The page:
A black and white photo from the 1960s of Milwaukee antiracist activists standing on a bus

New Additions to Racial Justice Content

September 15, 2020 Sigrid Peterson Leave a Comment

PBS Wisconsin continues to expand its delivery of streaming, broadcast and K-12 educational media resources devoted to understanding and addressing the crisis of institutionalized racism in Wisconsin and the nation.

In early June, in the wake of the killing of George Floyd at the hands of Minneapolis police, we launched an expanding special collection of on-demand PBS Wisconsin and PBS programming.

Protester in a kneeling crowd holding a fist in the air

Photo/Clay Banks

This wide-ranging assortment of multi-genre storytelling and reportage, taken as a whole, provides context that reveals the police killings of George Floyd, Breonna Taylor, Philando Castile, Eric Garner — and now, the police shooting of Jacob Blake in Kenosha, Wisconsin — not as isolated incidents but part of a broader pattern of systemic racism endemic to American history and society.

Ongoing, PBS Wisconsin is refreshing this collection with new streaming content, digital storytelling and current local reporting throughout the state to further conversation and motivate change.


We’re thrilled to offer our audience streaming access to two established, original series produced by our talented partners at Milwaukee PBS. Black Nouveau is Milwaukee PBS’ award-winning and long-running public affairs program centering the Black experience in our state’s largest and most diverse city. Now in its 29th season, returning with new episodes on Oct. 1, the show will feature a new host. Earl Arms, media relations manager for Milwaukee Public Schools and former communications director for Wisconsin Lt. Governor Mandela Barnes will take over for veteran Milwaukee broadcaster Joanne Williams.

¡Adelante! is a monthly Milwaukee PBS series celebrating the rich heritage of Latinx people, led by producer and host Patricia Gomez. The program airs in Spanish with subtitles in English. Program segments originally taped in English are captioned in Spanish. Originally from Mexico, Gomez has more than 24 years of experience in public television including more than 15 years with the Mexican public television station WMSLP in San Luis Potosi.


Among the forthcoming PBS content scheduled both on-air and streaming on-demand is a suite of programs taking historical deep dives into both the post-Civil War Reconstruction Era and crucial elements of the long Civil Rights Movement in the United States. These eras constitute protracted and complex chapters of the story of African America — crucial knowledge many critics of U.S. education cite as absent from Americans’ historical literacy.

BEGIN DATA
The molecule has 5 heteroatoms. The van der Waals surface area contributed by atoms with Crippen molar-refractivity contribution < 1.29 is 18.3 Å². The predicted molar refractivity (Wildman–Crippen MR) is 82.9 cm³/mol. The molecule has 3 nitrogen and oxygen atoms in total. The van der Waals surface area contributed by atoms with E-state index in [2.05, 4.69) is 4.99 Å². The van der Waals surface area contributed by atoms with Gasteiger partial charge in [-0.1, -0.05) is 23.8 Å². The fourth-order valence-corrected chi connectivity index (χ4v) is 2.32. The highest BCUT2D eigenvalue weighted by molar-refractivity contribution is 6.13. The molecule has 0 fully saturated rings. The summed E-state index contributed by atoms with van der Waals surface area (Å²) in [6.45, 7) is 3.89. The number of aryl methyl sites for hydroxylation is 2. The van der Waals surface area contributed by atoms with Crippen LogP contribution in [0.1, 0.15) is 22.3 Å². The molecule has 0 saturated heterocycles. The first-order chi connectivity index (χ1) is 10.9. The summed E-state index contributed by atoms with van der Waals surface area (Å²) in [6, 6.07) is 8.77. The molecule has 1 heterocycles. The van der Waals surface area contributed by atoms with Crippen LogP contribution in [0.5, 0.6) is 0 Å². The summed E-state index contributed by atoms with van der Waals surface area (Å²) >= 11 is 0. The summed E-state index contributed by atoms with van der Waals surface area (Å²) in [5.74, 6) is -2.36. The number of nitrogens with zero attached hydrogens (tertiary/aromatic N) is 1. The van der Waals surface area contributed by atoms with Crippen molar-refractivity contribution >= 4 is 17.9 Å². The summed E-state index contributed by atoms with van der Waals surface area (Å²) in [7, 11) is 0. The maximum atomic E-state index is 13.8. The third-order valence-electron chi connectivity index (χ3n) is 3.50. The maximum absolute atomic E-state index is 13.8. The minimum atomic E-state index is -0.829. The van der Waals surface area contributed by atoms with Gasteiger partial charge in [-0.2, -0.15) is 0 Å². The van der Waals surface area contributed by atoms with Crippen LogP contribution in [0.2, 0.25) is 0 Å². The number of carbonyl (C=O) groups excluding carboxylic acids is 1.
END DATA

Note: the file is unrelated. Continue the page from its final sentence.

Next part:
Jim Crow of the North
10 p.m. Thursday, September 24 and On-Demand
airing on the PBS Wisconsin Channel

Reconstruction: America After the Civil War
10 p.m. Wednesday September 30 and On-Demand (with PBS Passport)
airing on the PBS Wisconsin Channel

The Murder of Emmett Till
8 p.m. Monday, October 5 and On-Demand
airing on The Wisconsin Channel 

Freedom Riders
7 p.m. Monday, October 12 and On-Demand
airing on The Wisconsin Channel 

Freedom Summer
7 p.m. Monday, October 26 and On-Demand
airing on The Wisconsin Channel 


The right to vote, which includes safe, transparent, and equitable access to voting, was hard-won through decades of struggle by BIPOC (Black, Indigenous and People of Color) Americans, gender minorities, and any person who was not a man who owned property in the United States. Overt and oblique attempts to disenfranchise the vote through an array of voter suppression tactics continue today.

For this historic election cycle, PBS producers set-out to capture a diverse set of personal Wisconsin Voter Stories — short testimonials that reveal how the right to vote impacts and motivates Wisconsinites of various intersecting identities.

The full set of Wisconsin Voter Stories can be viewed on-demand at Wisconsin Women Vote, a collection of streaming content that celebrates the 2020 Centennial of the ratification of the 19th Amendment and its connections to contemporary struggles for voting rights, equal rights, Indigenous rights, civil rights, and free and fair elections.


The Downtown Street Art and Mural Project arose on May 31, 2020 in Madison, Wisconsin following local peaceful protests against police brutality and the killing of George Floyd by Minneapolis police. Civil demonstration in Madison — part of a global cascade of public protest in support of Black Lives — was followed by social unrest resulting in property damage to State Street businesses along Madison’s central downtown pedestrian thoroughfare.

Mural large-scale painting of a young Black man surrounded by flowers

Cities across the nation sustained similar acts of vandalism in May and June — as did Kenosha, Wisconsin following the police shooting of Jacob Blake — the motivations for which are interpreted variously as inexorable acts of impassioned disobedience over racialized economic oppression, a sign of lawlessness attendant to popular uprising, and anti-capitalist dissent.

PBS Wisconsin documented the vivid and rousing murals erected on boarded-up State Street storefronts supported by the City of Madison’s Department of Planning, Community and Economic Development using a 360° camera. These come together in a virtual gallery to showcase the extraordinary talents of the artists and share their stirring, evocative calls for justice with a wide audience.